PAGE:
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Publication numberUS5034208 A
Publication typeGrant
Application numberUS 07/456,572
Publication dateJul 23, 1991
Filing dateDec 29, 1989
Priority dateOct 9, 1986
Fee statusLapsed
Also published asEP0264722A2, EP0264722A3
Publication number07456572, 456572, US 5034208 A, US 5034208A, US-A-5034208, US5034208 A, US5034208A
InventorsHiroshi Ikeda, Makoto Tsunashima, Masamitsu Satoh
Original AssigneeMitsubishi Kinzoku Kabushiki Kaisha
Export CitationBiBTeX, EndNote, RefMan
External Links: USPTO, USPTO Assignment, Espacenet
Process for preparing amorphous silicon
US 5034208 A
Abstract
Amorphous silicon powder or film can be prepared by thermally decomposing a perchloropolysilane.
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Claims(18)
We claim:
1. A process for preparing amorphous silicon comprising essentially of thermally decomposing gaseous perchloropolysilane Sin Cl2n+2, wherein n≧2 at a temperature of from 250° C. to 700° C.
2. The process for preparing amorphous silicon as set forth in claim 1, wherein the perchloropolysilane is Si2 Cl6, Si3 Cl8 or Si4 Cl10.
3. The process for preparing amorphous silicon as set forth in claim 2, where the perchloropolysilane is Si2 Cl6.
4. The process for preparing amorphous silicon as set forth in claim 1, wherein amorphous silicon powder is formed by diluting the perchloropolysilane with an inert gas to a concentration more than 5% by volume.
5. The process for preparing amorphous silicon as set forth in claim 4, wherein the perchloropolysilane is Si2 Cl6, Si3 Cl8 or Si4 Cl10.
6. The process for preparing amorphous silicon as set forth in claim 5, wherein the perchloropolysilane is Si2 Cl6.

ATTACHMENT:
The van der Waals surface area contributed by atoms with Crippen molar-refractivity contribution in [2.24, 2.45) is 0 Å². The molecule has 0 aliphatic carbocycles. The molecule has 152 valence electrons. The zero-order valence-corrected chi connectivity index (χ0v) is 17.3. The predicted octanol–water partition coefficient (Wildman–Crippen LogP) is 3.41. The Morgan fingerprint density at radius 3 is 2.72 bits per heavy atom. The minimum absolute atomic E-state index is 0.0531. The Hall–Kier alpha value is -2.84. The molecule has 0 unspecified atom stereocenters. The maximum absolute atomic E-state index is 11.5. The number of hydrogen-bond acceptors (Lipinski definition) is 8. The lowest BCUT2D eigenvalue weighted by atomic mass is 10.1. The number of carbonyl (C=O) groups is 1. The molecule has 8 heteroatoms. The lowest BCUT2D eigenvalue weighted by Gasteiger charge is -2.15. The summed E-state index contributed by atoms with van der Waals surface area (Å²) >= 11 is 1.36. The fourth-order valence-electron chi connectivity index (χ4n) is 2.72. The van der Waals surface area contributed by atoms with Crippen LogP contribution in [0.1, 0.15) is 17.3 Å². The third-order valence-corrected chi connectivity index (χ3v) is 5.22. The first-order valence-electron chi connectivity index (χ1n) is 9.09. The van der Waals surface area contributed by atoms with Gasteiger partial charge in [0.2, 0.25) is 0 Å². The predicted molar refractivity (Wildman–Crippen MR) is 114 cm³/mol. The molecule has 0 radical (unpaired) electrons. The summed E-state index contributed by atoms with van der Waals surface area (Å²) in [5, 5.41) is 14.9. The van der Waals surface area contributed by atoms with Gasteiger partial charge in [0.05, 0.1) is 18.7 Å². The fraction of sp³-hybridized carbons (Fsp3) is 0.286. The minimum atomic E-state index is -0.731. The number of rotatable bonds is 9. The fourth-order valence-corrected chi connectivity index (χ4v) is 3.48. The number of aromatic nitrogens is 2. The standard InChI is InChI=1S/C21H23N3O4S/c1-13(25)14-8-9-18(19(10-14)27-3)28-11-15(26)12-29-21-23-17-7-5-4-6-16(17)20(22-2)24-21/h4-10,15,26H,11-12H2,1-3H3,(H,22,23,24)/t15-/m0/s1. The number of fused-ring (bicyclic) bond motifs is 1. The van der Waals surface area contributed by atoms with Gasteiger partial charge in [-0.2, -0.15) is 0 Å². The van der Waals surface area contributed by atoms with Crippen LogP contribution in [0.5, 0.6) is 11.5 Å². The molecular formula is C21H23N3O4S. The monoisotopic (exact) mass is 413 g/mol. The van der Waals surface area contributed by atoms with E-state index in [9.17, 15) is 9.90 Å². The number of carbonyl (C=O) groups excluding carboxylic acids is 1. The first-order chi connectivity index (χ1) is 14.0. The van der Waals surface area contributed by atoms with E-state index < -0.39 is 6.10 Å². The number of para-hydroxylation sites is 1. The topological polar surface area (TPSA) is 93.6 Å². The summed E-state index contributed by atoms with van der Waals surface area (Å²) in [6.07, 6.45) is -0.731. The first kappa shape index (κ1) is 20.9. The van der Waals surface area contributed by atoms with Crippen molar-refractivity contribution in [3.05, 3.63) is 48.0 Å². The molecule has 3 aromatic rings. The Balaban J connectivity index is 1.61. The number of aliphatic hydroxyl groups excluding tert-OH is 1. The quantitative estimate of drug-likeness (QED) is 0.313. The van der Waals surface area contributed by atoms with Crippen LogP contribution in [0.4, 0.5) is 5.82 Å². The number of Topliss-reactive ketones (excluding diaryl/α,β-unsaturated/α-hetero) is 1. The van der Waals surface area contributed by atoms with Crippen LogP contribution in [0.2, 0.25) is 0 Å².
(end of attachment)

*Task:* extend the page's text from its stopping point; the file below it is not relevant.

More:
7. The process for preparing amorphous silicon as set forth in claim 4, wherein the inert gas is helium or argon.
8. The process for preparing amorphous silicon as set forth in claim 7, wherein the inert gas is argon.
9. The process for preparing amorphous silicon as set forth in claim 1, wherein amorphous silicon film is formed by diluting the perchloropolysilane with an inert gas to a concentration of not more than 5% by volume.
10. The process for preparing amorphous silicon as set forth in claim 9, wherein the perchloropolysilane is diluted to a concentration of not more than 2% by volume.
11. The process for preparing amorphous silicon as set forth in claim 9, wherein the perchloropolysilane is Si2 Cl6, Si3 Cl8 and Si4 Cl10.
12. The process for preparing amorphous silicon as set forth in claim 11, wherein the perchloropolysilane is Si2 Cl6.
13. The process for preparing amorphous silicon as set forth in claim 9, wherein the inert gas is helium or argon.
14. The process for preparing amorphous silicon as set forth in claim 13, wherein the inert gas is argon.
15. A process for preparing amorphous silicon comprising essentially of thermally decomposing gaseous perchloropolysilane Sin Cl2n+2, wherein n≧2 at a temperature of from 250° C. to less than 550° C.
16. The process for preparing amorphous silicon as set forth in claim 15 wherein said perchloropolysilane is Si2 Cl6, Si3 Cl8, and Si4 Cl10.
17. A process for preparing amorphous silicon comprising essentially of thermally decomposing gaseous perchloropolysilane Sin cl2n+2, wherein n≧2 at a temperature of from 250° C. to 399° C.
18. The process for preparing amorphous silicon as set forth in claim 17 wherein said perchloropolysilane is SiCl6, SiCl8 or Si4 Cl10.
Description

This is a continuation of copending application Ser. No. 07/106,153 filed on Oct. 8, 1987 now abandoned.

FIELD OF THE INVENTION

This invention relates to a process for preparing amorphous silicon.

Amorphous silicon powder is recently attracting attention as a material for image-forming members of electrophotographic apparatuses and a great demand therefor is expected.

Meanwhile, amorphous silicon film is very hard and is also being spotlighted as hard surface coating for various materials in recent years.

BACKGROUND OF THE INVENTION